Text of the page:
Senator GUTHRIE - The price of the Taw material is the same at either end. In the manufacture of clothes the -cost is mostly in the labour employed. The material for making a suit of clothes can be bought at the mill for 30s., but the person who wants the suit of clothesmade has to pay £10 10s. for it. The figures given in the report of the Tariff Board indicate that there is a tremendous difference between the wages paid in the Old Country and those paid here. The protection sought in this case is against low-class overcoats and ready-made goods which are nearly all shoddy, a class of material I should like to see kept out of Australia altogether. I believe in trading within the Empire and in giving a preference to Great Britain if we must import goods, but we must face the position. We have on the one hand, for 3s. a yard, a nice looking but rubbishy imported cloth made of shoddy which will not wear or keep one sufficiently warm, and on the other hand, for 4s. a yard, an all-woollen thick cloth made in Australia. What hardship would there be to any worker or to any one else in having to pay 4s. a yard for material for an all-wool thick overcoat made from Australian wool by Australian workers ? Even if the two cloths were equal in quality the person who refuses to pay an extra1s. a yard for the material made in his own country and by his own countrymen enjoying the hours of labour, the high standard of living and the comparatively high wages we have in Australia, is a very poor Australian. Even if a person penalizes himself by paying an extra1s. a yard for the Australian cloth, the additional cost does not exceed 3s. 4d. on a suit of clothes. The following is a comparison of the rates of wages paid in the industry in Australia with those paid in the United Kingdom as shown in the report of the Tariff Board -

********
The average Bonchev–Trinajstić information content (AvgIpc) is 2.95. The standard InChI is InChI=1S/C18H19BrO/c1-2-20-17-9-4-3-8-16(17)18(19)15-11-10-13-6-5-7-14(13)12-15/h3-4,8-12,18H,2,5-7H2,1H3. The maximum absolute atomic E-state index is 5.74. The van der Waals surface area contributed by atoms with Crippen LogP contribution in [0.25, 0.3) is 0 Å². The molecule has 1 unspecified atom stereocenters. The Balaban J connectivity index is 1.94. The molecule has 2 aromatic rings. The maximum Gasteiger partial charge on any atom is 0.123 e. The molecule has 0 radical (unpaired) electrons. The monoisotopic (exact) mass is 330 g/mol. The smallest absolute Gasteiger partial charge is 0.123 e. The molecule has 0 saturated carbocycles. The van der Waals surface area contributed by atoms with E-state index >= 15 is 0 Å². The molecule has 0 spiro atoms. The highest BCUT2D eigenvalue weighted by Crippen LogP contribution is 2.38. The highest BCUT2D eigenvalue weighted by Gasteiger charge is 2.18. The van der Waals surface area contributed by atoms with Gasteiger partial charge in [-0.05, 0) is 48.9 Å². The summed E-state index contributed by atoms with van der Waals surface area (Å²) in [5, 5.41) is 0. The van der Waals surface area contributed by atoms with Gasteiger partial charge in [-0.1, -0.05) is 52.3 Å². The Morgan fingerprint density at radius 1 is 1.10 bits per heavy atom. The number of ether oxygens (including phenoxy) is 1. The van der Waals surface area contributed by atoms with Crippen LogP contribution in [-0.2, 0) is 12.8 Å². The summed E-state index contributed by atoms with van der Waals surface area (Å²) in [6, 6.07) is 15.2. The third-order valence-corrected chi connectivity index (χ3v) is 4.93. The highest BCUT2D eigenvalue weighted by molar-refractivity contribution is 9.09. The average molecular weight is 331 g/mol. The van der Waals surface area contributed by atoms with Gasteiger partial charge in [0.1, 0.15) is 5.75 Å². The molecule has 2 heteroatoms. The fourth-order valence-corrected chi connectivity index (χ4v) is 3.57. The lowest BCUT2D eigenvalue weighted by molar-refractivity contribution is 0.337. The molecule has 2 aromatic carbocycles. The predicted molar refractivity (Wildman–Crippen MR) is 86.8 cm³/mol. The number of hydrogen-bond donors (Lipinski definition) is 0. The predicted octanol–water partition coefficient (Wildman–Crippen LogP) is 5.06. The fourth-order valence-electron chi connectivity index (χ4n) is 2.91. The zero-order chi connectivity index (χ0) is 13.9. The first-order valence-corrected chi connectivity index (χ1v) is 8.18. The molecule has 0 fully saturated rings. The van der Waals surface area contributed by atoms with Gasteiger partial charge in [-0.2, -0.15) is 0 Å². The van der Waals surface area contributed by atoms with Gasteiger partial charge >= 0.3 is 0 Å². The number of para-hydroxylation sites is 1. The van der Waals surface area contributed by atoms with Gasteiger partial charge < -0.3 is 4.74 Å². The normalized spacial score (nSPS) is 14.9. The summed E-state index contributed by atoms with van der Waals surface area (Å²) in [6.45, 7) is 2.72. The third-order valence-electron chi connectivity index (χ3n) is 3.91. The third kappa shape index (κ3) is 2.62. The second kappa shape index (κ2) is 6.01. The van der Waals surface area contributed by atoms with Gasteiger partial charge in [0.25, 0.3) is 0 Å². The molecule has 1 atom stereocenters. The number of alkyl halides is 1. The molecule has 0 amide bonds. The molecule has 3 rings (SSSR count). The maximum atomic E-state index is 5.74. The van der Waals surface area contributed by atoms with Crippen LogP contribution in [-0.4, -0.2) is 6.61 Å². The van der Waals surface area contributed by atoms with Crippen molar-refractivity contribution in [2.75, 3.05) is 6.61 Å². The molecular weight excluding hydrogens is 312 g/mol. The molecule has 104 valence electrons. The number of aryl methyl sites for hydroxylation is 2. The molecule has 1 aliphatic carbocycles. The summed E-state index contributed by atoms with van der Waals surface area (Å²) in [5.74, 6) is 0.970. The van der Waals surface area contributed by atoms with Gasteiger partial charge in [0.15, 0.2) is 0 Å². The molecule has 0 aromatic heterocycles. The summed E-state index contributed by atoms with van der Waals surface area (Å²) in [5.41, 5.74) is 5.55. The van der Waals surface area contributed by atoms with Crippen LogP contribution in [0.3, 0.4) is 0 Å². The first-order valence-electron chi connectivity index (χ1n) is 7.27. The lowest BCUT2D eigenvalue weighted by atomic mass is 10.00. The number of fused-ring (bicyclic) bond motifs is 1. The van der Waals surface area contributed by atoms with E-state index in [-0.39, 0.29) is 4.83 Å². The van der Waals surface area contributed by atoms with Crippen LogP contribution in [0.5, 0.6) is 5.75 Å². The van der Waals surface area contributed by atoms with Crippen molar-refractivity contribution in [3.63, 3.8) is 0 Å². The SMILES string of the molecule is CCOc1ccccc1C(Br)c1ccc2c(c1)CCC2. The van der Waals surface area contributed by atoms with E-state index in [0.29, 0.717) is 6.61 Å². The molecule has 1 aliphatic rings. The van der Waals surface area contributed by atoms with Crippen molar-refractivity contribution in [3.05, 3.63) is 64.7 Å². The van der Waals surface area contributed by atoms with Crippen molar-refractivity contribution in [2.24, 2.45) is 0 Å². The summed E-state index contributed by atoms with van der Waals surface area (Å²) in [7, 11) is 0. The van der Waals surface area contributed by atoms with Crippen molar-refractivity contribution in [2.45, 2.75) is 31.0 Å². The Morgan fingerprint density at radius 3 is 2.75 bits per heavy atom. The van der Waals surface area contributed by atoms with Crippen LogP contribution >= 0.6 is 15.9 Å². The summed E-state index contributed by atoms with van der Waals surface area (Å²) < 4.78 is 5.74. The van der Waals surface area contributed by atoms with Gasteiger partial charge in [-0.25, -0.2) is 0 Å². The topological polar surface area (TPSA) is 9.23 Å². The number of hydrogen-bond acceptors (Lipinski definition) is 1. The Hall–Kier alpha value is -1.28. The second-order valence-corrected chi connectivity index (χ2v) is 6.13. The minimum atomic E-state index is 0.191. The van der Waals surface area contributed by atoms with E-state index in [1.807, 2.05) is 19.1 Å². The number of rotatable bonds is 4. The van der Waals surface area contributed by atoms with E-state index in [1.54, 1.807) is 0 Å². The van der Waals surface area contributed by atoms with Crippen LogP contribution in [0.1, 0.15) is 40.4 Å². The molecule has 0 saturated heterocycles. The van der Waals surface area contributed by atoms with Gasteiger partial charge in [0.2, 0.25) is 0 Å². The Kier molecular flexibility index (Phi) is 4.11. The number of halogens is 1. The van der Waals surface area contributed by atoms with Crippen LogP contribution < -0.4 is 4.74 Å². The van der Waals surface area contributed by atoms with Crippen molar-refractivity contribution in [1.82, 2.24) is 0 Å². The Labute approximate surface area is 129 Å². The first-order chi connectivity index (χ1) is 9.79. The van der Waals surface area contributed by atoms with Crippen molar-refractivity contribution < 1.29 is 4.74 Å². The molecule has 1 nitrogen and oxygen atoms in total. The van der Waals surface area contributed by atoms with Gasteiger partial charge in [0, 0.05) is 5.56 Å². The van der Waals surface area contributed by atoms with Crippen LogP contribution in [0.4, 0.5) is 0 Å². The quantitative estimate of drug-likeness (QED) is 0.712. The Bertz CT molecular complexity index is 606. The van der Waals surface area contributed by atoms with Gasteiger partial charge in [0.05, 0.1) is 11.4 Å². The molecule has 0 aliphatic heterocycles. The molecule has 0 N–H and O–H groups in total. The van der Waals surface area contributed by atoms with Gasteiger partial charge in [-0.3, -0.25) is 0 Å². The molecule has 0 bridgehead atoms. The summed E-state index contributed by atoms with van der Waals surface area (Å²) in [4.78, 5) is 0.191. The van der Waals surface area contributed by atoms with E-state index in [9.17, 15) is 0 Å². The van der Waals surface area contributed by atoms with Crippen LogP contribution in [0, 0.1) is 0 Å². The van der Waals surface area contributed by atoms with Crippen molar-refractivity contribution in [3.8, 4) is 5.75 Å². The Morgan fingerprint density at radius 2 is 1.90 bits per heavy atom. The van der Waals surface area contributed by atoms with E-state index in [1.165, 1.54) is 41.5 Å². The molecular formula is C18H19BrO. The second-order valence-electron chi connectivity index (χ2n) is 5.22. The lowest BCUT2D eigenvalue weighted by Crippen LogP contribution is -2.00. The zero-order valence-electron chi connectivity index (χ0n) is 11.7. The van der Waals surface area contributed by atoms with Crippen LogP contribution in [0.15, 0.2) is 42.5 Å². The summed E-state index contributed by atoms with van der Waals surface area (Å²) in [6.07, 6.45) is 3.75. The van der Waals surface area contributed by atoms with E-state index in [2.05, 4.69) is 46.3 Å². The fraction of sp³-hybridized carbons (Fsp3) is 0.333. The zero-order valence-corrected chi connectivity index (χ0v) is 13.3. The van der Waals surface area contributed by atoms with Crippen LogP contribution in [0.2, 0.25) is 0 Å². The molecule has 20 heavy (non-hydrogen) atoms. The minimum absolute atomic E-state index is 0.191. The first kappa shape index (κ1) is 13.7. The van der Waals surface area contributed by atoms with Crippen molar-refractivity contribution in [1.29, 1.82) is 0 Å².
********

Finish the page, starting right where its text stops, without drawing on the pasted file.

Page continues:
On the average the wages paid in Australia are about double those paid in England, and the hours of labour are much less.

Senator Thompson - The Australian manufacturer has also a considerable protection in the insurance, freight, and exchange paid by the importer.